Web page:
11. J. Troger, L. Thevenaz, and P. A. Robert, “Theory and experiment of a single-mode diode laser subject to external light injection from several lasers,” J. Lightwave Technol. 17, 629–636 (1999) [CrossRef]

], in free-space systems, the spatial overlap between the optical mode in free space and in the receiver laser differs for each transmitter laser, so the injection coefficients between the transmitter lasers and the receiver laser are all unequal and have to be determined separately. Based on this consideration, the matrix (k11k12k21k22) is used to express the injection coefficient, where kij (i,j=1,2) indicates the injection coefficient of TLj to RLi, and then the rate equations of RL can be expressed as

ddt(ER1(t)ER2(t))=12{(GR100GR2)γP}(ER1(t)ER2(t))+1τL(k11k12k21k22)(E1(tτinj)cos[θR1(t)]E2(tτinj)cos[θR2(t)])+(2βNR1(t)ζR1(t)2βNR2(t)ζR2(t))
ddt(ΦR1(t)ΦR2(t))=α2[(GR1GR2)γp]1τL(k11k12k21k22)(E1(tτinj)ER1(t)sin[θR1(t)]E2(tτinj)ER2(t)sin[θR2(t)])
ddt(NR1(t)NR2(t))=Jγe(NR1(t)NR2(t))(GR100GR2)(ER1(t)2ER2(t)2)
θR1,R2(t)=(Δω)R1,R2t+ω1,2τinj+ΦR1(t)Φ1,2(tτinj)
(2)

where E R1,R2(t), Φ R1,R2(t) and N R1,R2(t) are the electrical amplitude, the phase and the carrier density, respectively, the subscripts R1 and R2 indicate the received system synchronized with TL1 or TL2, respectively, (Δω)R1,R2 is the angular frequency deviation between TL1 and TL2, (Δω)R1 =ωR -ω1 , (Δω)R2 =ωR -ω2 , τinj is the transmission time from TL to RL. In this paper, in order to make the theory be suitable for the case of small channel interval, the effect of the cross injection has been taken into account though it can be ignored for the case of large channel interval. If the system is assumed to be symmetric for the two channels, matrix (k11k12k21k22) can be written as (kinjkcrokcrokinj), where kinj is the injection coefficient of the same channel, and kcro is the cross injection coefficient between two different channels, then Eq. (2) can be divided into two identical equations. When the received system synchronizes with TL1, Eq. (2) can be expressed as:

dER1(t)dt=12(GR1γP)ER1(t)+kinjτLE1(tτinj)cos[θR1(t)]+kcroτLE2(tτinj)cos[θR2(t)]
+2βNR1(t)ζR1(t)
dΦR1(t)dt=α2(GR1γP)kinjτLE1(tτinj)ER1(t)sin[θR1(t)]kcroτLE2(tτinj)ER1(t)sin[θR2(t)]
dNR1(t)dt=JγeNR1(t)(GR1γP)ER1(t)2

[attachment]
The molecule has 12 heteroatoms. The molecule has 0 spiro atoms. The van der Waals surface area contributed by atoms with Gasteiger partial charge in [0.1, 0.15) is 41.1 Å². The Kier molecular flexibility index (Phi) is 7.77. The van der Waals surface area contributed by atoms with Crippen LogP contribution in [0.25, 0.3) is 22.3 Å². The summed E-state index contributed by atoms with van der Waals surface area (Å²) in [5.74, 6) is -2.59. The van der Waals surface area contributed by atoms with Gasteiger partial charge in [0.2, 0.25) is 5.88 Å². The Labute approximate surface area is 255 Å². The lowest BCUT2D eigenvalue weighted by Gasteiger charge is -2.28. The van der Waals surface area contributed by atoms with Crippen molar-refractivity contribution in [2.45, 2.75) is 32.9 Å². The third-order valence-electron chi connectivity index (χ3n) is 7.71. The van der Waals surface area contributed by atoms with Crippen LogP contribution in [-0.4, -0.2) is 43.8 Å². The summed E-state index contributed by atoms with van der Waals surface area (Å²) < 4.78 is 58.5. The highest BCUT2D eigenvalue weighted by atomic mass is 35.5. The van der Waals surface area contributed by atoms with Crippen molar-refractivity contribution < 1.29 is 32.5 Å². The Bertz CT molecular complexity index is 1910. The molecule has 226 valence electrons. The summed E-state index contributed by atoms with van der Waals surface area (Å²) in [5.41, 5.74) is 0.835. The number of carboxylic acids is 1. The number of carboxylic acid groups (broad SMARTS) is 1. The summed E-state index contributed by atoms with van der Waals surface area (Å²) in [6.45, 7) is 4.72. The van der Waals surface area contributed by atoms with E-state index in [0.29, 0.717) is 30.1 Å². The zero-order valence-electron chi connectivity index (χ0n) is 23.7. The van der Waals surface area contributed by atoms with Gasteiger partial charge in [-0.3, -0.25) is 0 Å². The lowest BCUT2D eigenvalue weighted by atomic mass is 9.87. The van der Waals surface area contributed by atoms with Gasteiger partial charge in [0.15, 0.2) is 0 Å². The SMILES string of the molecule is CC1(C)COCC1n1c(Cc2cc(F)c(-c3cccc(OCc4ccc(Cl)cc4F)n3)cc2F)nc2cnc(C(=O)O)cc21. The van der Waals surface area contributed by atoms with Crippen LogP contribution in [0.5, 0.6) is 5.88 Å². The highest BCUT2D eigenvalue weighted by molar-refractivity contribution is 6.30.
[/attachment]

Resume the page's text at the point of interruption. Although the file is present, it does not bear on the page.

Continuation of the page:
θR1,R2(t)=(Δω)R1,R2t+ω1,2τinj+ΦR1(t)Φ1,2(tτinj)
(3)

3. Transmission function

Normally, in the chaotic cryptosystem, the message recovery relies on the intensity difference between the input and output of the received system [12

12. S. Tang, H. F. Chen, S. K. Hwang, and J. M. Liu, “Message encoding and decoding through chaos modulation in chaotic optical communications,” IEEE Trans. Circuits Syst. I 49, 163–169 (2002). [CrossRef]

, 13

13. S. Sivaprakasam and K. A. Shore, “Message encoding and decoding using chaotic external-cavity diode lasers,” IEEE J. Quantum Electron. 36, 35–39 (2000). [CrossRef]

]. For effectively decoding message, the signal attenuation should be as small as possible during transmission and be appropriately large in the received system. In this scheme, the demodulation of message is achieved by comparing the intensity difference between the input and output of DEC, so the attenuation of message in the DEC is necessary. The magnitude of attenuation can be described by the transmission function, which is similar to the small-signal response of a semiconductor laser subject to optical injection [14

14. A. Uchida, Y. Liu, and P. Davis, “Characteristics of chaotic masking in synchronized semiconductor lasers,” IEEE J. Quantum Electron. 39, 963–970 (2003). [CrossRef]

]. When RL is synchronized with TL1, the injection-locking state of RL is (ER¯, ΦR¯, NR¯). Considering the intensity of modulation signal is always far smaller than that of the chaotic output, the small-signal analysis can be used. A small perturbation of TL1 output is written as δE 1(t), then E1(t)=E1¯+δE1(t), θR2(t)=ΦR2¯+ΔωR2t+δΦR1(t), ER1(t)=ER1¯+δER1(t), NR1(t)=NR1¯+δNR1(t), θR1(t)=ΦR1¯+δΦR1(t). Substituting them into Eq. (3), after neglecting the gain saturation (it is reasonable because the biased current is assumed to be near the threshold current in this paper) and the langevin noise, one can obtain the following small-signal linear differential equations:

dδER1(t)dt=12[g(NR1¯N0)γP]δER1(t)kinjτLE1¯[sin(ΦR1¯)+kcrokinjsin(ΦR2¯+ΔωR2t)]δΦR1(t)